Top 3 cloud security challenges in cloud computing
According to the definition by the European Network and Information Security Agency (ENISA), cloud computing is an on-demand service model for IT provision, often based on virtualization and distributed computing technologies. Cloud computing architectures have characteristics, including highly abstracted resources, near-instant scalability, and flexibility, near instantaneous provisioning, shared resources, service on demand, etc.
While cloud computing brings many benefits, cloud security has consistently been the top concern when enterprises immigrate to the cloud.
In this article, we will discuss the top 3 cloud security challenges enterprises are facing. You can then understand how these 3 issues make cloud security different.
As cloud computing becomes a major force dissolving perimeters, the traditional perimeter-based security approach no longer provides enough protection.
The perimeter-based security model considers all users and devices inside the corporate network as “trusted.” If attackers breached the network, they will have access to everything inside the perimeters. Nevertheless, in a highly connected cloud environment, the network perimeter essentially no longer exists - users and devices can access cloud data and applications from anywhere and anytime. Malicious actors can easily bypass traditional perimeter defenses to deliver a myriad of attacks and have unfettered access to cloud data and applications if the least privilege is not applied.
Cloud computing requires enterprises to shift the focus of access control management from devices and locations to identities. The principle of least privilege is also crucial - users and devices should not be granted extensive access to assets beyond what is intended or required. More about zero trust and identity management can be found in our previous article.
Cloud security is a shared responsibility. In a traditional data center model, enterprises are responsible for security across the entire operating environment, including infrastructures, applications, access control, etc.
In a cloud environment, especially public clouds, organizations and cloud vendors share responsibility for cloud security. In general, the cloud vendor owns the infrastructure, physical network, and hypervisor. Enterprises are responsible for access control, cloud-based data encryption and protection, and compliance. However, responsibilities may vary depending on the service model and vendors. In a hybrid and multi-cloud environment, these variations in security ownership enhance complexity and risks. It is always imperative to clearly define security ownership in a shared security model.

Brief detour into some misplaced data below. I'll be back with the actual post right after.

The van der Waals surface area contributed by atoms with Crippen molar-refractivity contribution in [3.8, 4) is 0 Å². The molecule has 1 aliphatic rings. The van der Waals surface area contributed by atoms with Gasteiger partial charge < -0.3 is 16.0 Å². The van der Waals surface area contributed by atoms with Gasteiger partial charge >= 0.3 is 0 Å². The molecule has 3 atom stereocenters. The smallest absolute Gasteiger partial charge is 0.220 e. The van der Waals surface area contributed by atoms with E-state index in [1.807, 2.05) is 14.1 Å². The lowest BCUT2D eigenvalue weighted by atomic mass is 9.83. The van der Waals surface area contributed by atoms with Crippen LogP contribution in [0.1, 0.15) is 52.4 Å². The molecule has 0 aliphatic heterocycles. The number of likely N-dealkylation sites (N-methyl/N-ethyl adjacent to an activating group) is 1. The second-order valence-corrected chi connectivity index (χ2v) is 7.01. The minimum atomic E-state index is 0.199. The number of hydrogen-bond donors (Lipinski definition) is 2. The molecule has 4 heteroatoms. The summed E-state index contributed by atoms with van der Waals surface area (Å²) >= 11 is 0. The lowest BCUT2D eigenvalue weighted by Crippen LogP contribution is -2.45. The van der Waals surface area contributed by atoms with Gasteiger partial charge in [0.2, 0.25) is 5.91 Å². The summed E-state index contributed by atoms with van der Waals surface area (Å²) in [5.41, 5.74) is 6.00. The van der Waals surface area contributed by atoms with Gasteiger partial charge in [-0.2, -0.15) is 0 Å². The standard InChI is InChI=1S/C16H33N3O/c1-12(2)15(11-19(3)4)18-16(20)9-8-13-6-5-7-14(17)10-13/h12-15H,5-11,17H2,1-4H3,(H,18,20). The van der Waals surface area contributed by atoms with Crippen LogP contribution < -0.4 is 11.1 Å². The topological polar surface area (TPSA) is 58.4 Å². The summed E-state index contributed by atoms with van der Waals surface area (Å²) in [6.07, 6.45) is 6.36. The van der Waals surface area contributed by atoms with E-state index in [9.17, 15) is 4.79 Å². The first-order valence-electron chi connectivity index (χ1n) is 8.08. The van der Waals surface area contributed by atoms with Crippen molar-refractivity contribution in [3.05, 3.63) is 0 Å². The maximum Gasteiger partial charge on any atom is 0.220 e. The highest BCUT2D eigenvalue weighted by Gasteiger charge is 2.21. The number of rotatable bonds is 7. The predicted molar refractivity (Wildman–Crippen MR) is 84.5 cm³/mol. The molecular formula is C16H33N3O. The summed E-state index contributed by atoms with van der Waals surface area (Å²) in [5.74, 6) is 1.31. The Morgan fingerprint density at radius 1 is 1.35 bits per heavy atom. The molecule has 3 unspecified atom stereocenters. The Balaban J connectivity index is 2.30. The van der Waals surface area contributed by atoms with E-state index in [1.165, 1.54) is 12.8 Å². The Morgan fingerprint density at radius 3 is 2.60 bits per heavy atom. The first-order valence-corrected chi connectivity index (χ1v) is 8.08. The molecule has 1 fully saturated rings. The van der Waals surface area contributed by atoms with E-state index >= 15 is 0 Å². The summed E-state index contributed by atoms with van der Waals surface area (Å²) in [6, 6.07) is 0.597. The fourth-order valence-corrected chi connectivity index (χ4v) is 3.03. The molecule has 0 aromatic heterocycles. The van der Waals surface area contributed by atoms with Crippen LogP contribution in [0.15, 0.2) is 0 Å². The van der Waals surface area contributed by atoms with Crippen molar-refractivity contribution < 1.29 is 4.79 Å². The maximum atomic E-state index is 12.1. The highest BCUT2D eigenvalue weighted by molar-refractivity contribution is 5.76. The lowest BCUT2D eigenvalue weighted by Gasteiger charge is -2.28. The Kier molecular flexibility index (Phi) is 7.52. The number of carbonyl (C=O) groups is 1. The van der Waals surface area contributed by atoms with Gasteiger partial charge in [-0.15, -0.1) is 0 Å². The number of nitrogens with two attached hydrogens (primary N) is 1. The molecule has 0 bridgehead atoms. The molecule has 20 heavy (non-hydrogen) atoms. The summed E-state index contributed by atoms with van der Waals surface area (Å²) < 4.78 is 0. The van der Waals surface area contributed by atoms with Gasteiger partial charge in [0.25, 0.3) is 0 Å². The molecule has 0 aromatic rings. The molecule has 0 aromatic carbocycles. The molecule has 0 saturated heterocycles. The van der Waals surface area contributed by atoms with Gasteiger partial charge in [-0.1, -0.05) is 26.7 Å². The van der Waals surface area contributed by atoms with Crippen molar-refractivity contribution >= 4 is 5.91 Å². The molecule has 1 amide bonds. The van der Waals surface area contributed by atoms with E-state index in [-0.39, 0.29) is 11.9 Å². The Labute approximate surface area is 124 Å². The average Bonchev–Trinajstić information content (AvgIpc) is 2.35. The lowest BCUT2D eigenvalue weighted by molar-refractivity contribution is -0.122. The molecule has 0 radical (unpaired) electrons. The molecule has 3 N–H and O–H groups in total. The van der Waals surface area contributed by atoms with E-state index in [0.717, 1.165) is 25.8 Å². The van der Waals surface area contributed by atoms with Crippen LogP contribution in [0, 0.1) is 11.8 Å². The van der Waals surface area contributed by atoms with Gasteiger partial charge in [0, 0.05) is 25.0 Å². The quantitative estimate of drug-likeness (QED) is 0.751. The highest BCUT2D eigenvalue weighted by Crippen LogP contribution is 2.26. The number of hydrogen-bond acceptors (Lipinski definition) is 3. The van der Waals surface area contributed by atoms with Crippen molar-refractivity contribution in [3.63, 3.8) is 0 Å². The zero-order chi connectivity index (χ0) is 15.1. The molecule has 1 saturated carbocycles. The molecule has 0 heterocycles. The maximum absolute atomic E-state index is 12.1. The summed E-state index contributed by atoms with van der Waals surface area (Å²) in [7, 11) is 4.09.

According to Gartner, at least 99% of cloud security failures will be the customer’s fault, mainly in the form of cloud resource misconfiguration. As each cloud vendor may have a unique set of security configurations, enterprises are tasked with rapidly identifying and correcting misconfiguration before possible security breaches. To this end, security teams shall work closely with the operations team to ensure proper policy-based control over access to cloud resources. Continuous asset discovery and monitoring and automated compliance management and policy enforcement are also crucial to address cloud security misconfigurations.
Traditionally, applications and data reside on dedicated physical hardware. In contrast, modern workloads are cloud-based - they are dynamic, scalable, and in many cases, serverless. In a highly dynamic cloud environment, cloud resources are provisioned and decommissioned constantly.
As traditional security configuration may take minutes, hours, or even days, it fails to respond to a cloud environment, where dynamic scalability and instantaneous adaption are required. The notion of security goes beyond securing hardware and expands to accompanying workloads and data in real-time no matter whether they are at rest or in transit.
Scale protection thus becomes challenging for enterprises. Two key requirements to secure clouds in a flexible and dynamic environment includes:
- Micro-segmentate workloads with zero trust principles. Zero trust segmentation allows for consistent policies while scaling with the underlying cloud infrastructure. As the cloud ramps capacity up and down, appropriate control and protection policies shall be automatically and instantly provisioned to new users or devices.
- Centrally manage security deployments and streamline policy enforcement through SASE. See more about SASE in our previous article.